Who do we rank after that?

It’s getting difficult, isn’t it?

The Atlanta Hawks just beat the Cleveland Cavaliers in their own house, and a big reason behind that was John Collins. He’s stuck behind Ersan Ilyasova in the pecking order right now, but there’s no way he won’t be starting some point soon this year. He’s ferocious as a finisher and rim protector, but his relentlessness on the glass is scary. In basically one less quarter of playing time per game, Collins ranks third in rebounds per game (8.3) among rookies. Per 36 minutes, that average skyrockets to 14.4 boards, which leads all rookies by far.

For some reason, Dillon Brooks is going kind of unnoticed. Maybe it’s because the traditional numbers aren’t exactly the flashiest, but his leadership on both ends of the floor has been paramount to David Fizdale and company’s success. Offensively he’s stayed within himself and for the most part, hasn’t tried to do too much. On the other end of the floor, he has locked the opposition up. In fact, he’s so important to the Memphis Grizzlies defense that when he’s on the bench, they give up 17.2 more points per 100 possessions and their defensive rating blows up to 110.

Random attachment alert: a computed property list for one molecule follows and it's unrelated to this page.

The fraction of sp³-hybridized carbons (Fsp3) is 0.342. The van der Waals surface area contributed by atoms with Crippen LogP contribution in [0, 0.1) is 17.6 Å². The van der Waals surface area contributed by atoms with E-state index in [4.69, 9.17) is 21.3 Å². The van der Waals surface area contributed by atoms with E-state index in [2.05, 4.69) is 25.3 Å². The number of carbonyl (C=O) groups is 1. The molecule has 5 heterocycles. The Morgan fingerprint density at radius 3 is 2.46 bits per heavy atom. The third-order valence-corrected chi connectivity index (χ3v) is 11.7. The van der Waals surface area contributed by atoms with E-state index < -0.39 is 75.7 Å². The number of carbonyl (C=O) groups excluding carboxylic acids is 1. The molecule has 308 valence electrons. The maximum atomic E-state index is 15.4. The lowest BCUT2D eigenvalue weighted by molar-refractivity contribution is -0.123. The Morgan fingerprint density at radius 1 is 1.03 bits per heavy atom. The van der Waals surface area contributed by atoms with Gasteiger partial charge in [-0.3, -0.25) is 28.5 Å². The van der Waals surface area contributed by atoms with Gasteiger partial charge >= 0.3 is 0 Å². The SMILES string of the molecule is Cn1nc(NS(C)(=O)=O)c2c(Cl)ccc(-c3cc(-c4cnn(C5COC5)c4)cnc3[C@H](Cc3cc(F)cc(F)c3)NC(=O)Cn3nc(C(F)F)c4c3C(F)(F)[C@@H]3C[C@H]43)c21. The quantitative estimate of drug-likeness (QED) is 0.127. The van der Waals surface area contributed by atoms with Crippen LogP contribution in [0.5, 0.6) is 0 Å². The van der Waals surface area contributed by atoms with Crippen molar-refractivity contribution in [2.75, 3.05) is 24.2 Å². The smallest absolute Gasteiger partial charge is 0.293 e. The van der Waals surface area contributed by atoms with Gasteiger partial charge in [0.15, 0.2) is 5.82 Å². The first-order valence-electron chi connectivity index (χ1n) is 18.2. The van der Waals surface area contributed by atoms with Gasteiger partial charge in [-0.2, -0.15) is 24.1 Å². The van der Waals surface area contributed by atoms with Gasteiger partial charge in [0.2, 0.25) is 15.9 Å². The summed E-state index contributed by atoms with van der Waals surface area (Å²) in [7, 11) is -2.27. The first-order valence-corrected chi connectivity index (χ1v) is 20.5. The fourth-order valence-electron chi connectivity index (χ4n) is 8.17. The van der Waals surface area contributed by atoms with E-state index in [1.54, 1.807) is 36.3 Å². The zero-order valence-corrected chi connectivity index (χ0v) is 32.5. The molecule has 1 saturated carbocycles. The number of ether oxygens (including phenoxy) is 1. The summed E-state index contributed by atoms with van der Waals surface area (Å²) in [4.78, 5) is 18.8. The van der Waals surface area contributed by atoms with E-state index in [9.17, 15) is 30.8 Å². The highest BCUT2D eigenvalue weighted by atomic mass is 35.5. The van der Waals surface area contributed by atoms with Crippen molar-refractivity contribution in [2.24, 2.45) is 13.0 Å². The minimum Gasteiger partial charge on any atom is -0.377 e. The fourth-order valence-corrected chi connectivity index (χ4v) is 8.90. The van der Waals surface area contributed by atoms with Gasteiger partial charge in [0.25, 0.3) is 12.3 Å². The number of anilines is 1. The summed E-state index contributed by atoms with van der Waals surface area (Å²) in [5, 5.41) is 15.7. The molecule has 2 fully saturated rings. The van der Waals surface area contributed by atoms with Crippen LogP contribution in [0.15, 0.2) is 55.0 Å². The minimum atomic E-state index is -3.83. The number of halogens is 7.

Surely you’ve heard of Dennis Smith Jr., the dynamo out of N.C. State who’s looking to be the future of the Dallas Mavericks. You know, the guy whose own class picked him to win Rookie of the Year? He’s been great despite worries of a past knee injury hindering his athleticism, averaging the second-most drive attempts (12.1) and points per game on drives (5.1) among rookies.

So who’s left?

We’ve sort of left out the number one pick, the poster child, and two other top five picks.

We don’t quite know what Markelle Fultz is because of the shoulder issues. Lonzo Ball has brought an all-around game aside from early scoring hardships. Josh Jackson and De’Aaron Fox are pretty much playing as expected for being so young.

You’ve probably noticed that there’s been no mention of Jonathan Isaac and Frank Ntilikina’s defensive prowess, or Malik Monk’s aggressiveness.

These guys are the top prospects in the league and are just getting started.

What about Jordan Bell and Semi Ojeyele’s energy and confidence already? The list keeps on going.

The whole point of this isn’t to just rank rookies amongst each other to see who’s better than who and have a debate, per se.

It’s to show how truly deep and talented this crop of first-year players is. It’s been a treat to see the future of this league come in and make an impact so early and often. What we’re witnessing is special, and it’s only going to get better from here.

Spencer Davies is a Deputy Editor and a Senior NBA Writer based in Cleveland in his third year with Basketball Insiders. Covering the league and the Cavaliers for the past five seasons, his bylines have appeared on Bleacher Report, FOX Sports and HoopsHype.